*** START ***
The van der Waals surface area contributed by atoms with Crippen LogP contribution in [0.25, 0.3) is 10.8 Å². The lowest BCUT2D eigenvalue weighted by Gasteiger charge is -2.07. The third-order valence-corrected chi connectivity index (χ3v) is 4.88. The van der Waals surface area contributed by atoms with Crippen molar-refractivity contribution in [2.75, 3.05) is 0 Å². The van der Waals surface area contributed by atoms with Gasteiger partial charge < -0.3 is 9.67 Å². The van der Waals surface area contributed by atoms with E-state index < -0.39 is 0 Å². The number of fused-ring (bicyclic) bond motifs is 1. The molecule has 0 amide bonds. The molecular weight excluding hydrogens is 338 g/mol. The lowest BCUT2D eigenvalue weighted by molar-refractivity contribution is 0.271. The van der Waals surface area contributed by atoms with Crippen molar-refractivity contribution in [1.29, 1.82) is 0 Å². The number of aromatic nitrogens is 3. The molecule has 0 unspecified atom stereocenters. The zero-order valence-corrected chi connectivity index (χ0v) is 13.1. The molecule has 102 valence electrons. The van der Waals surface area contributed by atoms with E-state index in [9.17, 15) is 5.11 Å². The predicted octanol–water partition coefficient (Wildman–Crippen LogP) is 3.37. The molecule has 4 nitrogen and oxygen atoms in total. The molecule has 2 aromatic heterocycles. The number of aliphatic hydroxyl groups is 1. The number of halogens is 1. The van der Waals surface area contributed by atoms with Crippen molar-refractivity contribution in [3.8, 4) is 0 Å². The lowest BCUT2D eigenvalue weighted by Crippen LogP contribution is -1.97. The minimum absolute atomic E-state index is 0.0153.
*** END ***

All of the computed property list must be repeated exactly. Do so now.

The van der Waals surface area contributed by atoms with Crippen LogP contribution in [0.25, 0.3) is 10.8 Å². The lowest BCUT2D eigenvalue weighted by Gasteiger charge is -2.07. The third-order valence-corrected chi connectivity index (χ3v) is 4.88. The van der Waals surface area contributed by atoms with Crippen molar-refractivity contribution in [2.75, 3.05) is 0 Å². The van der Waals surface area contributed by atoms with Gasteiger partial charge < -0.3 is 9.67 Å². The van der Waals surface area contributed by atoms with E-state index < -0.39 is 0 Å². The number of fused-ring (bicyclic) bond motifs is 1. The molecule has 0 amide bonds. The molecular weight excluding hydrogens is 338 g/mol. The lowest BCUT2D eigenvalue weighted by molar-refractivity contribution is 0.271. The van der Waals surface area contributed by atoms with Crippen molar-refractivity contribution in [1.29, 1.82) is 0 Å². The number of aromatic nitrogens is 3. The molecule has 0 unspecified atom stereocenters. The zero-order valence-corrected chi connectivity index (χ0v) is 13.1. The molecule has 102 valence electrons. The van der Waals surface area contributed by atoms with E-state index in [9.17, 15) is 5.11 Å². The predicted octanol–water partition coefficient (Wildman–Crippen LogP) is 3.37. The molecule has 4 nitrogen and oxygen atoms in total. The molecule has 2 aromatic heterocycles. The number of aliphatic hydroxyl groups is 1. The number of halogens is 1. The van der Waals surface area contributed by atoms with Crippen molar-refractivity contribution in [3.8, 4) is 0 Å². The lowest BCUT2D eigenvalue weighted by Crippen LogP contribution is -1.97. The minimum absolute atomic E-state index is 0.0153.